Produced by Gregory Bobillot, Ben Marino and Donell Newkirk.
The status quo in American retail banking is about to change.
I don't think so, but please carry on.
We're used to the national banking landscape being dominated by the four huge, diversified national banks, each with over $1tn in deposits - JPMorgan Chase, Bank of America, Citigroup, and Wells Fargo.
And that is how it's going to stay. The big four plus a handful of banks with deposits in the low hundreds of millions, and a whole bunch with deposits in the 10...
And that is a fragmented market, unlike any other. It gives a big edge to the mega bank oligopoly. It's clear that the number of banks is going to shrink. And the size of the smaller banks is going to grow.
OK, but how?
Mergers and acquisitions. And the all stock no-premium premium merger of two of the biggest of the small banks, BB&T and SunTrust has pointed the way.
That is just one deal.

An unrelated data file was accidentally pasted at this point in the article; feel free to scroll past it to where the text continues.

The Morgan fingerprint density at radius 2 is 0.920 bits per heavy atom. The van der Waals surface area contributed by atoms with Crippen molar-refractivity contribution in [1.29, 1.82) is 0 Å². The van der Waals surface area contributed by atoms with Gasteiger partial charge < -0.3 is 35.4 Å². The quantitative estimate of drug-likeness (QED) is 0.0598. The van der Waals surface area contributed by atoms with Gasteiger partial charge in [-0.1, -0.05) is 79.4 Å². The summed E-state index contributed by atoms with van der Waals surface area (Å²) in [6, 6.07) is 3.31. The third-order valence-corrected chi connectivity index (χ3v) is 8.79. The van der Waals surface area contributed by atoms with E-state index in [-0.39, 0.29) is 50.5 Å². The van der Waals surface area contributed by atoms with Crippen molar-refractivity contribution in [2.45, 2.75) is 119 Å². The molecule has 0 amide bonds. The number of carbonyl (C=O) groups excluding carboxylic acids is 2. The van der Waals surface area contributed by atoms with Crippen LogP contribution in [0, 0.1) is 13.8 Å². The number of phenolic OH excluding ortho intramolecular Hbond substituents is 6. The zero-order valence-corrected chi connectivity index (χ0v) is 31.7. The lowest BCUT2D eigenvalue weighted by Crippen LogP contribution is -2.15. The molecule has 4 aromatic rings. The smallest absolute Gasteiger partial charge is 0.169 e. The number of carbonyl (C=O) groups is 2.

Yes, but bigger banks have the scale and the tech budget to play at the big table. They can save costs, access more data, invest more, and innovate faster. And the Trump administration has shown no sign in getting in the way of these deals.
But it's not as easy as all that. The merger will hit the skids, as the two management teams get in a squabble about which side is really in charge. It's not all about regulatory and financial possibilities. It's also about cultural clashes.
Granted. But with the BB&T and SunTrust merger, shares in both banks rose. Money talks. More bank deals to come.
Yes, money does talk. And let me tell you, being the CEO of a mid-sized bank is a cushy gig. The CEOs will want to be paid a fat premium to give that up.
Well, SunTrust and BB&T did it.
It's a one off. Integrating operations takes time if it can be done at all. Mergers just face too many difficulties and uncertainties. Sometimes one plus one doesn't equal two. It certainly doesn't equal more than two.
Your math is always wrong. I'd sum it up a different way. Consolidation equals a more rational, more competitive, more efficient banking partner.
It is amazing to me that there is still anyone who believes that mergers have something to do with rationality.